He was adamant that he had to make a coaching change. He called his superiors and informed them that as bizarre as the timing may appear, the Hilltoppers had to make a change and fire coach Ken McDonald.
Don McPeak/US PresswireWestern Kentucky made a midseason coaching change after firing Ken McDonald last week.
Bjork informed McDonald Friday morning, let assistant Ray Harper know he would be the interim coach and told the players about the move.
"There was no good time to do it," Bjork said late Saturday night. "We tried to do it as professional as we could. But you could never have scripted a more bizarre process."
Bjork was adamant that the way the game ended wasn't the deciding factor for dismissing McDonald 16 games into the season.
But he wouldn't answer the question on whether he would have fired McDonald if the Hilltoppers had beaten Lafayette.
"It's hard to say to be honest with you," Bjork said. "But the trend lines weren't good. So if you win the game, what do you do? If we lose the game in regulation? It's hard to say. We've got too much at stake here and too much history. Before we lose it on a long-term basis, we had to do something."
Bjork said there was a completely different vibe in the arena from Thursday's game versus Saturday's loss to Troy.
The attendance for Thursday's game was listed at 2,137 compared to 5,172 on Saturday (of course, a weekend date is usually a better sell).
"We lost the game [against Troy], but there was a different feel," Bjork said. "Without disparaging Ken, the people were relieved about this decision. That's unfortunate. I hate that for Ken's sake as a person."
McDonald didn't respond to a message left by ESPN.com.
Bjork said as a rule he's not in favor of midseason coaching changes. That's the party line -- no matter if it's at Minnesota, Vermont, USC or LSU, which have made similar high-profile moves during the season.
"Our program reached a point of no confidence," Bjork said. "It was the body of work."
Bjork responded to the criticism that he could have dismissed McDonald in the spring, rather than prolong the inevitable. He said his assessment at that time was that he was trying to work with McDonald to change a few things.
"He had to become a better organizer, organize his schedule, organize his travel itinerary, organize the program," Bjork said. "There were academic issues in the fall of 2010 and the spring of 2011 that were unacceptable."
Bjork said he had to delicately handle off-court rumors that weren't true about McDonald.
"There were constant rumors, and they weren't even close to being true," Bjork said. "We talked him through a lot of the stuff. He was going through a divorce, and this is a small town and people say things that aren't true.
"Unfortunately, what [the rumors] did was damage the confidence level of him running the program. We tried to address that. He's divorced. He can have a life and if he wants to have a girlfriend, that's his prerogative. He's not married. If you have a girlfriend, then bring her out in public. There's nothing wrong with that."
Bjork said there were positive signs over the summer. The program was involved with community service projects, which was a good thing.
"But with a fragile environment and you lose some tough games, things start adding on," Bjork said. "The plan wasn't working the way we thought. We had put together a plan, and it didn't work."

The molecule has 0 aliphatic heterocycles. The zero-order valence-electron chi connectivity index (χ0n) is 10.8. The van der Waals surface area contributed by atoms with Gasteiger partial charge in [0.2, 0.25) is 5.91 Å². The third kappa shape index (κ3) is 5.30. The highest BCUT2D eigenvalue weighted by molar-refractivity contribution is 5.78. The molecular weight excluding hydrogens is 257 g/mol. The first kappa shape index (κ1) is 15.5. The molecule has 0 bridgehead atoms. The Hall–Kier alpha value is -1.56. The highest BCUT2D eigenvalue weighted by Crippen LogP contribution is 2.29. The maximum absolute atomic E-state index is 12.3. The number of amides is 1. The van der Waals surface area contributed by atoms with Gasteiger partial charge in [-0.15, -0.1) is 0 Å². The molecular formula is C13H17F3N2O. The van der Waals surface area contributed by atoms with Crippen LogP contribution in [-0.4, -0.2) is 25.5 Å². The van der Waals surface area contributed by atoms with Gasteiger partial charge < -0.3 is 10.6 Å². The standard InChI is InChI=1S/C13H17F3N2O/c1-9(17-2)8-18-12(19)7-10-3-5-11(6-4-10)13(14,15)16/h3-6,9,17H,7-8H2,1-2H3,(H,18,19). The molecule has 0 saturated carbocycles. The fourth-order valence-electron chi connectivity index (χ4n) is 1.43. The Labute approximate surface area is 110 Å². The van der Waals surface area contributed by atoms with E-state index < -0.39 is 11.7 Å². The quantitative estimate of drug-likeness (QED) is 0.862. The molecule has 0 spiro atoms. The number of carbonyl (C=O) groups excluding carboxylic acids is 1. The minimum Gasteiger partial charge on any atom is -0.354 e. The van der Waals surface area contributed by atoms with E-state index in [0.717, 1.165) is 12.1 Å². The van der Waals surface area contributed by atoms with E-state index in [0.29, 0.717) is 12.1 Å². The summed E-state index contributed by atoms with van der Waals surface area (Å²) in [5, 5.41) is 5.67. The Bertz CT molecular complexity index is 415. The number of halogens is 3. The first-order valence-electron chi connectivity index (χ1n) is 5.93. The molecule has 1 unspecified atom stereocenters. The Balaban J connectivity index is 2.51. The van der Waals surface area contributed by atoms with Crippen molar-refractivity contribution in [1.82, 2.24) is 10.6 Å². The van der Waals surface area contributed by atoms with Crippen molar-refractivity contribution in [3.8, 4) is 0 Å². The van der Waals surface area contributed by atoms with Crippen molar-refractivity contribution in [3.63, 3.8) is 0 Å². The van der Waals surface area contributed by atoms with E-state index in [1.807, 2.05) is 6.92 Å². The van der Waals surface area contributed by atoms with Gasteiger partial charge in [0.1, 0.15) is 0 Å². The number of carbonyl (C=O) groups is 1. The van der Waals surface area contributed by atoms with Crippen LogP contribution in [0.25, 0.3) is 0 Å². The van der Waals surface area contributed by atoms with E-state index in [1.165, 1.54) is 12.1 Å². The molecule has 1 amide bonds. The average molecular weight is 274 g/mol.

Bjork had restructured McDonald's contract. He was initially hired in 2008. His base salary was $250,000 in 2009. Bjork said bonuses bumped up the salary by $100,000 last season. So the $100,000 pay cut was, according to Bjork, more of a reset in his terms.
"We viewed it as starting over," Bjork said.
Now Bjork is waiting to hear from McDonald or a representative on how he wants the $300,000 the school still owes him -- a four-year payment plan or one lump sum. McDonald has 30 days to negotiate an offer.
So now what? Bjork is in a unique situation. USC hired unemployed Tim Floyd and sent him on the road, setting up the program. Vermont hired Maryland assistant Mike Lonergan as the coach-in-waiting for retiring Tom Brennan. Minnesota went with an interim in Jim Molinari before it found Tubby Smith suddenly available. LSU went to an interim coach before Trent Johnson came to the Southeast from his native West Coast.
Western Kentucky has been one of the best jobs at its level because of a passionate fan base and quality facilities. The Hilltoppers should be one of the best jobs, if not the best job, in the Sun Belt, much like Murray State is in the OVC, Butler in the Horizon or Gonzaga in the WCC.
Dennis Felton and Darrin Horn won at Western Kentucky. The question is can Bjork find the next coach to do the same.
Bjork said he will try to proceed in the right way. If a head coach wants to talk to him, he will be open to the idea. He said it would be easier to talk to assistants during the season. He said he's not ruling out making an announcement before the season ends but doesn't want to disrupt the current season.
He is hoping to take Minnesota AD Joel Maturi's approach to check to see if a coach who wasn't previously projected to make a change wants to move.
"Let's assess and organize and maybe there will be some interest and you can unofficially engage and then engage with the person once [the season is done]," Bjork said. "There are lots of ways to do it. We have time to find out who is best out there. We have the best job in the league, one of the best jobs in the country.
"Gonzaga and Xavier and Butler have taken off that mid-major label. That's what we want to do. We have the ability to be a big-time program."